Integrate Generic Frameworks

In this section, written for framework architects or engineers who want to optimize brand new, generic, or less widely-supported frameworks, we provide some of our learnings from our “framework Direct Optimization (framework DO)” work and custom bridge code, such as that for our ngraph tensorflow bridge.


This section contains articles for framework owners or developers who want to incorporate the nGraph library directly into their framework and optimize for some specific compute-time characteristic.

When using a framework to run a model or deploy an algorithm on nGraph devices, there are some additional configuration options that can be incorporated – manually on the command line or via scripting – to improve performance. Fine-tuning an nGraph-enabled device is as much of an art as it is a science; there are virtually limitless ways to do so.

Since a framework is typically designed around some feature, such as fast training using image data, inference on a mobile device, or support for voice and speech pattern recognition, a framework cannot optimize for all possibilities at the same time.

In general, the larger and more complex a framework is, the harder it becomes to navigate and extract the best performance; configuration options that are enabled by “default” from the framework side can sometimes slow down compilation without the developer being any the wiser. Sometimes only a few small adjustments can increase performance. Likewise, a minimalistic framework that is designed around one specific kind of model can sometimes offer significant performance-improvement opportunities by lowering overhead.

Right now the preferred way for a data scientist to get better performance is to shop around and select the framework that is “already” designed or optimized for some characteristic or trait of the model they want to build, test, tweak, or run. One challenge of the framework developer, then, is to differentiate from the pack by providing a means for the data scientist to obtain reproducible results. The other challenge is to provide sufficient documentation, or to provide sufficient hints for how to do any “fine-tuning” for specific use cases.

How this has worked in creating the the direct optimizations we’ve shared with the developer community, our engineering teams carefully tune the workload to extract best performance from a specific DL model embedded in a specific framework that is training a specific dataset. Our forks of the frameworks adjust the code and/or explain how to set the parameters that achieve reproducible results.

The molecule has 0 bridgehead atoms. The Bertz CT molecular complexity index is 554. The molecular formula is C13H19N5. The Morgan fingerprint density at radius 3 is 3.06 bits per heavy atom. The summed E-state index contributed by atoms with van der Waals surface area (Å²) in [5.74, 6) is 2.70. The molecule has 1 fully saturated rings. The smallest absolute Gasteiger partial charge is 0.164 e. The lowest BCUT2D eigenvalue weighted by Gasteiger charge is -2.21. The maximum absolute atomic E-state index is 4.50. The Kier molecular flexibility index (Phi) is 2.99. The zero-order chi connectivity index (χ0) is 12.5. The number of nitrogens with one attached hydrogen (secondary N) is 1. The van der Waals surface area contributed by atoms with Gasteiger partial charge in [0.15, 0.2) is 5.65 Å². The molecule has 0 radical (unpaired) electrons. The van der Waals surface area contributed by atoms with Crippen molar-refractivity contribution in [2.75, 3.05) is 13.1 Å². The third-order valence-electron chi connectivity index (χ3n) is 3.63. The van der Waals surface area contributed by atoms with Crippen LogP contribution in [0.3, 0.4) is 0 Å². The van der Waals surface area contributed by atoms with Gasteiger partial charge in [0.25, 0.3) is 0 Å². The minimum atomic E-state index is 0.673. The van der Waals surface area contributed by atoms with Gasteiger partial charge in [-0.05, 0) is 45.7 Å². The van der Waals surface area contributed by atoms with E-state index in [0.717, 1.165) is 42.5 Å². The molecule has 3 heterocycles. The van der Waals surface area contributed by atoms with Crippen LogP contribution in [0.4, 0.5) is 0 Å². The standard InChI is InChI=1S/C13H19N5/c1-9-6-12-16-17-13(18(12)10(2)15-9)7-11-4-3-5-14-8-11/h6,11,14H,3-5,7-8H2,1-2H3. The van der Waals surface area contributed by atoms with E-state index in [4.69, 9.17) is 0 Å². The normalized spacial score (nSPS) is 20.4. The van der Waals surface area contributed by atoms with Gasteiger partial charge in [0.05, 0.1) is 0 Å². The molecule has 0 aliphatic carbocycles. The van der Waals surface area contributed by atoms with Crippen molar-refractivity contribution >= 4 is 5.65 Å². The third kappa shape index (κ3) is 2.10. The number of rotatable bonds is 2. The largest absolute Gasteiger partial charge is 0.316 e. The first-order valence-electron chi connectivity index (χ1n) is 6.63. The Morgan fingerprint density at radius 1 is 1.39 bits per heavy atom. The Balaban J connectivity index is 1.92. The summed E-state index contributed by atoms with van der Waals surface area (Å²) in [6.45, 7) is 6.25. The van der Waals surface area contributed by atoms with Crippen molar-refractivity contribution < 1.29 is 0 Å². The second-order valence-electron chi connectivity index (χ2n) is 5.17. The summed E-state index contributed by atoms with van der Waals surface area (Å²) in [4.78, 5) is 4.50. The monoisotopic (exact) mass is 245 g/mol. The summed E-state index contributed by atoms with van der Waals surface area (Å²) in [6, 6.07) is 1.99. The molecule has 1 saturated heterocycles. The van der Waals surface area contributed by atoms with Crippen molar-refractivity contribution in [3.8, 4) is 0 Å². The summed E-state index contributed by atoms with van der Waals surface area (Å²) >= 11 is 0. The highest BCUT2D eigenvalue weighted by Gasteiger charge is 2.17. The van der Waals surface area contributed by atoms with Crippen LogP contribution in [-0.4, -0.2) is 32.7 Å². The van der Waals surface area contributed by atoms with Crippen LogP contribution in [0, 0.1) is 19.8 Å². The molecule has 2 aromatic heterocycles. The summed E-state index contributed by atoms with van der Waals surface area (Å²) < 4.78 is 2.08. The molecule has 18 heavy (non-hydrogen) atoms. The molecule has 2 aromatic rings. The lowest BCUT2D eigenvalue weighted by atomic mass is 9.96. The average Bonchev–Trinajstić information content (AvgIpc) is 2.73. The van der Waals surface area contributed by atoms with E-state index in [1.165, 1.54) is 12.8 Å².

Some of the ways we attempt to improve performance include:

  • Testing and recording the results of various system-level configuration options or enabled or disabled flags,
  • Compiling with a mix of custom environment variables,
  • Finding semi-related comparisons for benchmarking [2], and
  • Tuning lower levels of the system so that the machine-learning algorithm can learn faster or more accurately that it did on previous runs,
  • Incorporating various About Core Ops to build graphs more efficiently.

This approach, however, is obviously not a scalable solution for developers on the framework side who are trying to support multiple use cases. Nor is it ideal for teams looking to pivot or innovate multi-layer solutions based on something other than training speed, things like accuracy or precision. Chasing performance improvements does eventually yield a diminishing Return on Investment, though it is up to the framework developer to decide when that is for each of their customers.

For these reasons, we’re providing some of the more commonly-used options for fine-tuning various code deployments to the nGraph-enabled devices we currently support. Watch this section as we enable new devices and post new updates.


[2]Benchmarking performance of DL systems is a young discipline; it is a good idea to be vigilant for results based on atypical distortions in the configuration parameters. Every topology is different, and performance changes can be attributed to multiple causes. Also watch out for the word “theoretical” in comparisons; actual performance should not be compared to theoretical performance.